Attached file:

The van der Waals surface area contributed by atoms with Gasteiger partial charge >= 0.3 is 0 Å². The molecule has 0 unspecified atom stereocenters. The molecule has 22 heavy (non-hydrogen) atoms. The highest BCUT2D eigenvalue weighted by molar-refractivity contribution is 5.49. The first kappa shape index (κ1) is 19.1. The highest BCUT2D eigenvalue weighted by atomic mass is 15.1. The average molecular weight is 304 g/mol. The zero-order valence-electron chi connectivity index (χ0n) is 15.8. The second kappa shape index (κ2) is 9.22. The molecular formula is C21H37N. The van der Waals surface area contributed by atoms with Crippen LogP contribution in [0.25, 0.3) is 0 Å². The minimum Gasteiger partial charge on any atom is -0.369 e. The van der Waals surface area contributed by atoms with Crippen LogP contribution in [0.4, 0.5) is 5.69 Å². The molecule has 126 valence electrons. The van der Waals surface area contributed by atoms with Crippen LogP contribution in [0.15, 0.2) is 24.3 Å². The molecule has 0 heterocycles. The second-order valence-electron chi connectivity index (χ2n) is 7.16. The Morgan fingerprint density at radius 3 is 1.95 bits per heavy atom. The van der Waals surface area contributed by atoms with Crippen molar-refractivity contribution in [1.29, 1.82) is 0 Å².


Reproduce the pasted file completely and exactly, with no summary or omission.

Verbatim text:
The van der Waals surface area contributed by atoms with Gasteiger partial charge >= 0.3 is 0 Å². The molecule has 0 unspecified atom stereocenters. The molecule has 22 heavy (non-hydrogen) atoms. The highest BCUT2D eigenvalue weighted by molar-refractivity contribution is 5.49. The first kappa shape index (κ1) is 19.1. The highest BCUT2D eigenvalue weighted by atomic mass is 15.1. The average molecular weight is 304 g/mol. The zero-order valence-electron chi connectivity index (χ0n) is 15.8. The second kappa shape index (κ2) is 9.22. The molecular formula is C21H37N. The van der Waals surface area contributed by atoms with Crippen LogP contribution in [0.25, 0.3) is 0 Å². The minimum Gasteiger partial charge on any atom is -0.369 e. The van der Waals surface area contributed by atoms with Crippen LogP contribution in [0.4, 0.5) is 5.69 Å². The molecule has 126 valence electrons. The van der Waals surface area contributed by atoms with Crippen LogP contribution in [0.15, 0.2) is 24.3 Å². The molecule has 0 heterocycles. The second-order valence-electron chi connectivity index (χ2n) is 7.16. The Morgan fingerprint density at radius 3 is 1.95 bits per heavy atom. The van der Waals surface area contributed by atoms with Crippen molar-refractivity contribution in [1.29, 1.82) is 0 Å².